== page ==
Malware reports

IT threat evolution Q1 2024

IT threat evolution Q1 2024
IT threat evolution Q1 2024. Mobile statistics
IT threat evolution Q1 2024. Non-mobile statistics

Targeted attacks

Operation Triangulation: the final mystery

Last June, we published a series of reports on Operation Triangulation, a previously unknown iOS malware platform distributed via zero-click iMessage exploits that allowed an attacker to browse and modify device files, get passwords and credentials stored in the keychain, retrieve geo-location information and execute additional modules that extended their control over compromised devices.

In late December, in a presentation at the 37th Chaos Communication Congress (37C3), experts from our Global Research and Analysis Team (GReAT) described the attack chain in detail, including – for the first time – how the attackers exploited the CVE-2023-38606 hardware vulnerability.

Recent iPhone models include additional hardware-based security that prevents attackers from taking full control over the device even if they can read and write kernel memory – as was accomplished in the Operation Triangulation attack by exploiting the CVE-2023-32434 vulnerability. The attackers were able to bypass this hardware-based security protection using another hardware feature of Apple-designed SoCs (System on a Chip): they did this by writing the data, destination address and data hash to unknown hardware registers of the chip that are not used by the firmware.

We would guess that this unknown hardware feature was probably intended for debugging or testing purposes, or was included by mistake. Since it is not used by the firmware, we have no idea how the attackers learned to use it.

A lightweight method for detecting potential iOS malware

Over the past few years, our researchers have analyzed Pegasus malware infections on several iOS devices. The common methods for analyzing an iOS mobile infection are either to examine an encrypted full iOS backup or to analyze the network traffic of the affected device. However, both methods are time consuming and require a high level of expertise. This led us to look for a faster and easier way to identify possible iPhone infections.

During our analysis, we discovered that infections left traces in an unexpected system log, shutdown.log. This is a text-based system log file available on every mobile iOS device. Each reboot event is logged in this file, along with multiple environment characteristics: these log files can have entries going back several years, providing a wealth of information. The shutdown.log file is stored in a sysdiagnose (sysdiag) archive – this can be thought of as a collection of system logs and databases that can be generated for debugging and troubleshooting purposes. The method for generating a sysdiag can vary across different iOS versions. Nevertheless, this archive is usually located in the OS general settings, specifically under ‘Privacy and Analytics’ (the exact location name may, again, vary between iOS versions). Creating the archive usually takes only a few minutes. The result is a .TAR.GZ file about 200-400MB in size, which can then be transferred to the analysis machine. Once the archive is unpacked, the shutdown.log file is located in the \system_logs.logarchive\Extra directory.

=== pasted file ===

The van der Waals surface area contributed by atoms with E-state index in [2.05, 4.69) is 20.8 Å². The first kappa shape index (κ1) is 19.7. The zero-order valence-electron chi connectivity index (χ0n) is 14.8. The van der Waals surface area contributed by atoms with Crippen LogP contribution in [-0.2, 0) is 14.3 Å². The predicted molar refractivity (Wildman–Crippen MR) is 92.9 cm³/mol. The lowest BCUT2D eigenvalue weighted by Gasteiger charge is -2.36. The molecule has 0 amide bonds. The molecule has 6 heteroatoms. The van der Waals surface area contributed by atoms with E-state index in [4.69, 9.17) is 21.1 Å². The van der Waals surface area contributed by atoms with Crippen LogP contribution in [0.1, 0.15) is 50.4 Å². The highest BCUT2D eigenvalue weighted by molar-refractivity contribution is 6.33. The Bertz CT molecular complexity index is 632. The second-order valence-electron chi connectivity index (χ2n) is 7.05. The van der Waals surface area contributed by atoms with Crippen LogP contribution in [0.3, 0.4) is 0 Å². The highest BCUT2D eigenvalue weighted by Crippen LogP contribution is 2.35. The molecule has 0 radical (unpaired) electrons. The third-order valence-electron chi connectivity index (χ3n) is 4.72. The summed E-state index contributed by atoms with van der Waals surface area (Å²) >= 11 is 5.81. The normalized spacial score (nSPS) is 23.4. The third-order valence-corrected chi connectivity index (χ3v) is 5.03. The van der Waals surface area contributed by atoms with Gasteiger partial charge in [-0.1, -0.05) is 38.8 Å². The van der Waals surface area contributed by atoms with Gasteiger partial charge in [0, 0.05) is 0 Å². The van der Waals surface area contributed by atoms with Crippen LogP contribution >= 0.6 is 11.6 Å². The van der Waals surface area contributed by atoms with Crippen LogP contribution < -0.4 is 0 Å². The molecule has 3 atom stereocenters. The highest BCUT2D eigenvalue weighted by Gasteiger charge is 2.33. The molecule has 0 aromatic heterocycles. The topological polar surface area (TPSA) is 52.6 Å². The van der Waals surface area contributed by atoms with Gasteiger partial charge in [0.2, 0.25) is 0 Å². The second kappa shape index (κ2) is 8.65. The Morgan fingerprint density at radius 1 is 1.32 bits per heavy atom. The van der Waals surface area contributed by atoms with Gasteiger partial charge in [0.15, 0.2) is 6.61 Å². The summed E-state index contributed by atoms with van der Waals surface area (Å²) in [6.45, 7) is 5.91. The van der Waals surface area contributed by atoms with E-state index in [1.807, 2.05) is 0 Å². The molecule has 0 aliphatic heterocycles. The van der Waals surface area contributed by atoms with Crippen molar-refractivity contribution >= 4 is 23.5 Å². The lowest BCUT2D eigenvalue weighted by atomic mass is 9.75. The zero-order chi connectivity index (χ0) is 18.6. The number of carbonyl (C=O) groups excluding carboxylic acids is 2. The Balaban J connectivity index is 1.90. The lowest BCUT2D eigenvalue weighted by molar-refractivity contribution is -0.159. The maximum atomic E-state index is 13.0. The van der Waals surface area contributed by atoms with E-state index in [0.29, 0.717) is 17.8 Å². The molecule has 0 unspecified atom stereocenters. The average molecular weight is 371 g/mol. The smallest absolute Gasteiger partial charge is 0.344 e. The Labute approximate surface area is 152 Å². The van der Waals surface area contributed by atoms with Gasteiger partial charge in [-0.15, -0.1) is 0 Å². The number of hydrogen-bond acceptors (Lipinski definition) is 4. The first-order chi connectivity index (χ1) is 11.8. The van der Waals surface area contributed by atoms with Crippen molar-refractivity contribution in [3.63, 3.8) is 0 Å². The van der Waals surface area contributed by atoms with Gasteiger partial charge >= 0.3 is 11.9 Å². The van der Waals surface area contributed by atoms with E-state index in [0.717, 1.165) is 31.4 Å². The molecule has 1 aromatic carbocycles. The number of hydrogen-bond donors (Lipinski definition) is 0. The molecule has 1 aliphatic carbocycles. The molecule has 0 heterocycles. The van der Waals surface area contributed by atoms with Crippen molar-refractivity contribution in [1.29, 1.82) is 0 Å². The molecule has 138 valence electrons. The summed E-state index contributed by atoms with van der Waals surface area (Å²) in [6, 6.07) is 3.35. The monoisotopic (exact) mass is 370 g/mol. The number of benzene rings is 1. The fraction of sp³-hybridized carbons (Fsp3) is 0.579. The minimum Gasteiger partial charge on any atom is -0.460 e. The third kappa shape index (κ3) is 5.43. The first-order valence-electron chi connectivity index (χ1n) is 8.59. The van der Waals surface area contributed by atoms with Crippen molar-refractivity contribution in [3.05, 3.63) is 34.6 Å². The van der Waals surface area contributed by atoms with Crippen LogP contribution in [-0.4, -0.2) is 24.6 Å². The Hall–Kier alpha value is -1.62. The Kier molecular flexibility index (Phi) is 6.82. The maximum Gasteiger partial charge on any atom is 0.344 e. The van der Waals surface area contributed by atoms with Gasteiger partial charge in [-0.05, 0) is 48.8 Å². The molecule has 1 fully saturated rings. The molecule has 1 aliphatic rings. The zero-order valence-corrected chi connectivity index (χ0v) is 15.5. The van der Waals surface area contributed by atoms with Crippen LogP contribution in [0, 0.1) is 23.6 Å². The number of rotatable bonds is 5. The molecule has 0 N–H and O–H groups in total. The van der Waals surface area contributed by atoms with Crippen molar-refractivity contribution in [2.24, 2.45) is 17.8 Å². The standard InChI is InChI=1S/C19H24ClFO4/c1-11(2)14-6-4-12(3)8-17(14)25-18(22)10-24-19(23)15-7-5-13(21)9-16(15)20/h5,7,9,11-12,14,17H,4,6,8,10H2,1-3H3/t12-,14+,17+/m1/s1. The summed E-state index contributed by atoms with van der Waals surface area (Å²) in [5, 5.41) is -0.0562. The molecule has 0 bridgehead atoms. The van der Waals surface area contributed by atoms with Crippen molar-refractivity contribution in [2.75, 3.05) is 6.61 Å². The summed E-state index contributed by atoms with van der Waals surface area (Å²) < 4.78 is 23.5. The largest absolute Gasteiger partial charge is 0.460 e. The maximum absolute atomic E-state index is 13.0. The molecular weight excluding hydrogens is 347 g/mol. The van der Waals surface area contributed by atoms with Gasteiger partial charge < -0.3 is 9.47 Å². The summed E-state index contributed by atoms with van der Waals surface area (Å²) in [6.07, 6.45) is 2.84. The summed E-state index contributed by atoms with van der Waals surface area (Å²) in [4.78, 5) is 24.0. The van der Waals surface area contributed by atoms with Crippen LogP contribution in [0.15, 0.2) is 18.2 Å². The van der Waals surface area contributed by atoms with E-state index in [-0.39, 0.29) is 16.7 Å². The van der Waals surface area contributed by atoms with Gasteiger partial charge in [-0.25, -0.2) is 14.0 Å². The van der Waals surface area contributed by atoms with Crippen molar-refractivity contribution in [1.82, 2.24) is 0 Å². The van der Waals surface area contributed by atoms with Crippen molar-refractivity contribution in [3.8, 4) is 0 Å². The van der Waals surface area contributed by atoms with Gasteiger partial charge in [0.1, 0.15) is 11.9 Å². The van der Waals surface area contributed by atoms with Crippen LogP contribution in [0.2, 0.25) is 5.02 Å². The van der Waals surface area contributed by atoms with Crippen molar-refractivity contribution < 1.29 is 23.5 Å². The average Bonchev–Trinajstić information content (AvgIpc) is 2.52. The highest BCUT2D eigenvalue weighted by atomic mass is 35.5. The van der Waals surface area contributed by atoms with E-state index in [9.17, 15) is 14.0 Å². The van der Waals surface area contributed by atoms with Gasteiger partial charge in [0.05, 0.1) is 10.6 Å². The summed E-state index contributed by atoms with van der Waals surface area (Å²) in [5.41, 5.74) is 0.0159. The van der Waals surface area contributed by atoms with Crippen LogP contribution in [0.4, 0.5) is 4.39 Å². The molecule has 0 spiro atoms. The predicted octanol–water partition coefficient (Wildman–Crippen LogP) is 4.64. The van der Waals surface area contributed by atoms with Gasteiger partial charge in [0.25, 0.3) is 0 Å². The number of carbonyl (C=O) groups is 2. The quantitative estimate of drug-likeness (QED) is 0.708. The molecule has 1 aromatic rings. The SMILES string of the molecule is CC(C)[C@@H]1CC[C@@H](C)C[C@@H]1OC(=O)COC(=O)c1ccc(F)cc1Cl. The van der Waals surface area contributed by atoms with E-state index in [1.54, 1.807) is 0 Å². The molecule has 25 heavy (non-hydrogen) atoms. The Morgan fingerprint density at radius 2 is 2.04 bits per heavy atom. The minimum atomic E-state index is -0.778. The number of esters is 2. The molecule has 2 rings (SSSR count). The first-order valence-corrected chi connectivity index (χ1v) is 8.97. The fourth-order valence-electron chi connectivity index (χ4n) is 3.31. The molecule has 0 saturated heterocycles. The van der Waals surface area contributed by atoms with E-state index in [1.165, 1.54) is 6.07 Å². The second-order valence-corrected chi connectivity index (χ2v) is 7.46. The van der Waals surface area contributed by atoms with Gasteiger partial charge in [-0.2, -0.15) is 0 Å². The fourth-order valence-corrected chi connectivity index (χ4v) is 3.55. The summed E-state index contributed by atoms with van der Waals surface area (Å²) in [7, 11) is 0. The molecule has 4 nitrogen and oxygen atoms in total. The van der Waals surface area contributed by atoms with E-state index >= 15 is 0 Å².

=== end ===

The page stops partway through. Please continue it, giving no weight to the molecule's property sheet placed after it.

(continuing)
This sysdiag dump analysis is a minimally intrusive and resource-light method of identifying possible iPhone infections using system-based artifacts. It can be used to complement infection identification from a different vantage point.

You can read the full analysis here.

DinodasRAT Linux implant targeting entities worldwide

In early October 2023, after ESET published an article by about a campaign dubbed Operation Jacana targeting Windows users, we discovered a new Linux version of DinodasRAT (aka XDealer). The code and networking IoCs (Indicators of Compromise) overlap with the Windows samples described by ESET that were used in attacks against government entities in Guyana. Sample artifacts suggest that this version (V10, according to the attackers’ versioning system) may have started operating in 2022, although the first known Linux variant (V7), which has still not been publicly described, dates back to 2021.

DinodasRAT is a multi-platform backdoor written in C++ that offers a range of capabilities. This RAT allows an attacker to surveil and harvest sensitive data from a target computer. The backdoor is fully functional, giving the operator complete control over an infected machine, enabling data exfiltration and espionage.

The DinodasRAT Linux implant primarily targets Red Hat-based distributions and Ubuntu Linux. In our telemetry data and continuous monitoring of this threat since October 2023, we have observed that the most affected countries and territories are mainland China, Taiwan, Turkey and Uzbekistan.

Other malware

New macOS backdoor stealing crypto wallets

Last December, we discovered some cracked apps circulating on pirate websites and infected with a Trojan proxy. Recently, we found a new macOS malware family that was piggybacking the cracked software in order to steal crypto wallets.

Cracked applications are one of the easiest ways for attackers to get malware onto people’s computers: to elevate their privileges, they only need to ask for the password, which usually arouses no suspicion during software installation.